The Smart Fishing Initiative interviewed Brett Haywood (Blu) about his aspirations for collaborating with WWF and the challenges tuna fishing companies are facing today.
About 25 years ago in Suva, the capital of the Islands of the Republic of Fiji, Brett William Haywood (Blu) followed in the footsteps of his father, a lobster fisherman and engineer with a big passion for the sea who started his own fishing business. Blu boarded his first trawler when he was only 16 years old. In 2006 he took over Sea Quest Fiji Ltd., now a tuna fishing and processing company of substantial size. Today the company employs more than 200 people and exports tuna mainly to the U.S. and Japan and newly upcoming markets such as the EU, New Zealand and Australia. Eight licensed fishing vessels haul in their catch using a selective, sustainable long line fishing method. All fisheries in the Economic Exclusive Fishing Zones (EEZ) of the waters of Fiji are certified against the Marine Stewardship Council (MSC)
In June 2013, Blu entered a partnership with WWF to demonstrate full transparency of the company´s fishing operations of the MSC- certified Albacore tuna fishery. Six Automatic Identification System (AIS) transmitters were installed and activated round-the-clock on his vessels to track and monitor fishing activities. With many tuna fish stocks being overexploited, WWF uses and promotes the AIS system
as a way to monitor global fisheries activities in order to make fisheries more transparent and efficiently managed.
Q: What made you decide to embark in this project with WWF?
The first time I’d ever heard of an AIS system was on "Deadliest Catch", a reality television series issued on Discovery Channel TV, portraying the life aboard fishing vessels. I wasn’t so sure what this was all about, until, in May last year, I spoke to Bubba Cook, WWF´s Western Central Pacific Tuna Programme Officer who explained the system in more detail. After hearing about the benefits of the AIS system and how it could help to improve sustainable fisheries management, I was keen on having these installed on my vessels and test it out myself.
Q: Could you tell us something about the AIS system you have installed on your boats?
: During the last months, six units have been installed on all Sea Quest fishing vessels that are sending constant signals from the vessels to the WWF database to retrace and evaluate fishing and vessel shipping operations on the water. Our captains have reported that they are very positive because the AIS units greatly assist their operations. They also serve as an additional aid to the other equipment on board.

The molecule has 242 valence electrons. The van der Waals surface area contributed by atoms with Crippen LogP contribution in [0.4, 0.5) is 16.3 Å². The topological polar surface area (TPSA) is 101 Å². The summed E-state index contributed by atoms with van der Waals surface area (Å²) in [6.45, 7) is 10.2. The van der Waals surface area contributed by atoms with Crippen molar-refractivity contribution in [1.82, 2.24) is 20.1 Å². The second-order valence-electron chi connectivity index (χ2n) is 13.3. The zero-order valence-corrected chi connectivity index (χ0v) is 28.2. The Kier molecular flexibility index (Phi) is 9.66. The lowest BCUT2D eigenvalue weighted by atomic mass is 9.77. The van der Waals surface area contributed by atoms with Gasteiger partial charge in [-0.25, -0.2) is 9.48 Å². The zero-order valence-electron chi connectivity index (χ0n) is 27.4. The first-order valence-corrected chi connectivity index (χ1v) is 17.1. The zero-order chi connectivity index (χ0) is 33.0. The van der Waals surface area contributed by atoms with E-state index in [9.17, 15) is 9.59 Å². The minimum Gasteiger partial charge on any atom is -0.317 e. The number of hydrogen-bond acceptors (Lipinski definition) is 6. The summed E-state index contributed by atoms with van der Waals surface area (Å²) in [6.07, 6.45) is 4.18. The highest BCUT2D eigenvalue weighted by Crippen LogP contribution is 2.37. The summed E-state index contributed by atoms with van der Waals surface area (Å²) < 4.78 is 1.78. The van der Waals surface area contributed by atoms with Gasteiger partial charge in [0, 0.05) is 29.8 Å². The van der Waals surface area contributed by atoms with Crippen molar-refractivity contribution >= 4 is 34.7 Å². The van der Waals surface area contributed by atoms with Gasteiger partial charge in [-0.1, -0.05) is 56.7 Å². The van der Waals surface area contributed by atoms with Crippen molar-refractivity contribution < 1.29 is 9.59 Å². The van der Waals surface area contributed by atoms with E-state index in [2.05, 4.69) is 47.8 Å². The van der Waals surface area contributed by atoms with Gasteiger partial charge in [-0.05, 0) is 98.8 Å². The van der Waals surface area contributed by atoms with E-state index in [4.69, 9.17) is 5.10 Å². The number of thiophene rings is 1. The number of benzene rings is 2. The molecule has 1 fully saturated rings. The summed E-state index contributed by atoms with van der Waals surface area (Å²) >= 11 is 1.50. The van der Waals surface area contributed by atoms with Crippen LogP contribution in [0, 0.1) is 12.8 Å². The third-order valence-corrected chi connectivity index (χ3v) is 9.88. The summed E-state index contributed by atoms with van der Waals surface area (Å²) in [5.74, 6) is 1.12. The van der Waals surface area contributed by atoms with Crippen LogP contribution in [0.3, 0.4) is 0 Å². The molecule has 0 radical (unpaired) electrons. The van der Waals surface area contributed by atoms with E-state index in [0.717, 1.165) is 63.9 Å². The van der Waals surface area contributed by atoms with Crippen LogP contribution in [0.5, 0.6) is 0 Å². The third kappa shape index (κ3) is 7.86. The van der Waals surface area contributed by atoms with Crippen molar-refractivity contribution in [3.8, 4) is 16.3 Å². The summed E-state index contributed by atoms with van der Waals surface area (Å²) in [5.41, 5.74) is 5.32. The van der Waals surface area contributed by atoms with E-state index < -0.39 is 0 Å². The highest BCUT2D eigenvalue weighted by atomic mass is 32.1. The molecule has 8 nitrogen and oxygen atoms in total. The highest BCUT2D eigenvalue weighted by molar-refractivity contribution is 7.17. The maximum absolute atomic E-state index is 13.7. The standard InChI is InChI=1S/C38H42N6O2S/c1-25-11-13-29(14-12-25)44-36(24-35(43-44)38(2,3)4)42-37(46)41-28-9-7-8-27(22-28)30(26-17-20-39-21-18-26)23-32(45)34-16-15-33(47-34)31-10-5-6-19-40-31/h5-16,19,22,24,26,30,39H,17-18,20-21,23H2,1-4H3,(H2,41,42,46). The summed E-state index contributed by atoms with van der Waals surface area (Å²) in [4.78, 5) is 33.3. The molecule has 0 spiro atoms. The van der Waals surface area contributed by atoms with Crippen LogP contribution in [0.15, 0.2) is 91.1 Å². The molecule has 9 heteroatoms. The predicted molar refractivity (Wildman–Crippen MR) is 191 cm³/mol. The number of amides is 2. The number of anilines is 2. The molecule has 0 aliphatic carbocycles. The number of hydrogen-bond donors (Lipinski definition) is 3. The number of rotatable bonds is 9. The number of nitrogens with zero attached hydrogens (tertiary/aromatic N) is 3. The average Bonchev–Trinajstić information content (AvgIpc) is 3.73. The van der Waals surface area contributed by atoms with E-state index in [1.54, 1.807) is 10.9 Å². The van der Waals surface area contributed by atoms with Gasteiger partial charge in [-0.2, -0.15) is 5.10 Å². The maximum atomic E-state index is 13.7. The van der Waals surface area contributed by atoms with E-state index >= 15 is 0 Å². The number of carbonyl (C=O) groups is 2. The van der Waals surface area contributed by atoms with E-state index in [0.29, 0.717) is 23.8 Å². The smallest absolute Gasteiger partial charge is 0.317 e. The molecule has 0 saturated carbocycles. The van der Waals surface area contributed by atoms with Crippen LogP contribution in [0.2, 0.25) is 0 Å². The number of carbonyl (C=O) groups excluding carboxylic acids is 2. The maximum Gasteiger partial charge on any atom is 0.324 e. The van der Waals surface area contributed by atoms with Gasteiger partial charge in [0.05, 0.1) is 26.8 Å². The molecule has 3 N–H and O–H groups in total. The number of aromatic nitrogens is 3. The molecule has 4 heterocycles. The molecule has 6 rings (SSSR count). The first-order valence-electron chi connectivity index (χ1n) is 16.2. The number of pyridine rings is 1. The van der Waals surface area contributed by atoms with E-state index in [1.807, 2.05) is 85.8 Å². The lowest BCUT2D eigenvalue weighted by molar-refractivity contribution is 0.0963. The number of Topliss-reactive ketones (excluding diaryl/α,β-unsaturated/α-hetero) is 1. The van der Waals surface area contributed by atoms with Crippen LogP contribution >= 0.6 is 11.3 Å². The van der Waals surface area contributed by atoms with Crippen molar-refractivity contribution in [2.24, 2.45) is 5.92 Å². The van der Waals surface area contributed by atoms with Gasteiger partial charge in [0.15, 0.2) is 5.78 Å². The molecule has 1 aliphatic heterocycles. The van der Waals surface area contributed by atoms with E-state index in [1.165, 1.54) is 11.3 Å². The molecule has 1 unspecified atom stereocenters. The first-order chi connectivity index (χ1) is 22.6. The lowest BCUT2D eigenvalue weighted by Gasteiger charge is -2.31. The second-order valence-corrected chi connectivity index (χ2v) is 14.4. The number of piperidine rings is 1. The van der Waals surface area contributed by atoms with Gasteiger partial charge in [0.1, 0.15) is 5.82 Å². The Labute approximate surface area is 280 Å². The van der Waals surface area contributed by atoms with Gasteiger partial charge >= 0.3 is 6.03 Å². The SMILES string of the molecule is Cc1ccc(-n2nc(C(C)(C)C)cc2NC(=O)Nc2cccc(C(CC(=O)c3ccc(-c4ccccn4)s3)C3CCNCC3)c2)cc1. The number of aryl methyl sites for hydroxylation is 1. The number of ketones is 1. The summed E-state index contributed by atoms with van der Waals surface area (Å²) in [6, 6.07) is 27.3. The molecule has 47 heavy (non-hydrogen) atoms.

Q: You support WWF in calling for better, more transparent fisheries governance. What´s your view on better governance?
With the AIS installation, safety and transparency of compliance with fishing areas are being addressed. Other issues like illegal fishing, barcoding of fish, electronic monitoring of fisheries as well as satellite monitoring need to be part of a larger framework to be addressed through regulatory measures. I believe that the Maritime Safety Authority of Fiji could look at implementing mandatory use of AIS units on all Fiji flagged vessels as a means of increasing vessel safety at sea. This could also be a backup surveillance for fisheries.
Q: What would be your message to the fishing industry, governments, WWF?
Blu: When it comes to the installation of AIS units on industry vessels, it´s up to each company how transparent they wish to be. Some prefer to keep information to themselves, as a privacy matter. Privacy isn’t a concern for Sea Quest – because we are more concerned about the safety aspect. The safety aspect far outweighs the benefit of keeping that information for yourself (position of the boats, in relation to other boats). So I would really encourage the fishing industry to take up AIS units. As for the government, I think the Maritime Safety Authority of Fiji could look at implementing mandatory use of AIS units on all Fiji flagged vessels on the vehicle of safety. This could also be a back up surveillance for fisheries. WWF should continue to support pro-active fishing companies. It’s great that funding support has catalysed this happening. There are plenty of other companies like us that care about fisheries resources, and would like to see their efforts more broadly represented.
Q: What do you think are the greatest market challenges to overcome as a fishing company nowadays?
Blu: I think variability of catch and meeting market demand is the biggest operational challenge we are faced with today. However, the push for certified sustainable fish products is fast becoming a prerequisite in some markets and surely other developed markest will follow the trend of sourcing from sustainable fisheries. With MSC certification, WWF´s Smart Fishing Initiative and other initiatives planned for the future such as the Electronic Sea Quest maximise their potential by taking the lead and being at the coalface of implementation, as these products are incorporated into the management of the resource.
Q: What are the next steps?
Blu: This is just a starting point for the Sea Quest, the industry and WWF. Support from NGOs is improving and so is industry acceptance of NGOs. It´s another step in a constructive dialogue to bridge the gap between the industry and conservationists. Our sea provides precious fish resources for our people. Fishing activities generate jobs and economic multipliers. They need to be managed together, in a sustainable way – taking into account both views. Exploitation of the resources needs to be equal and justified. There needs to be a right balance in the exploitation of these resources. WWF recognises the value of this resource for the Pacific Islands taking into account all view points.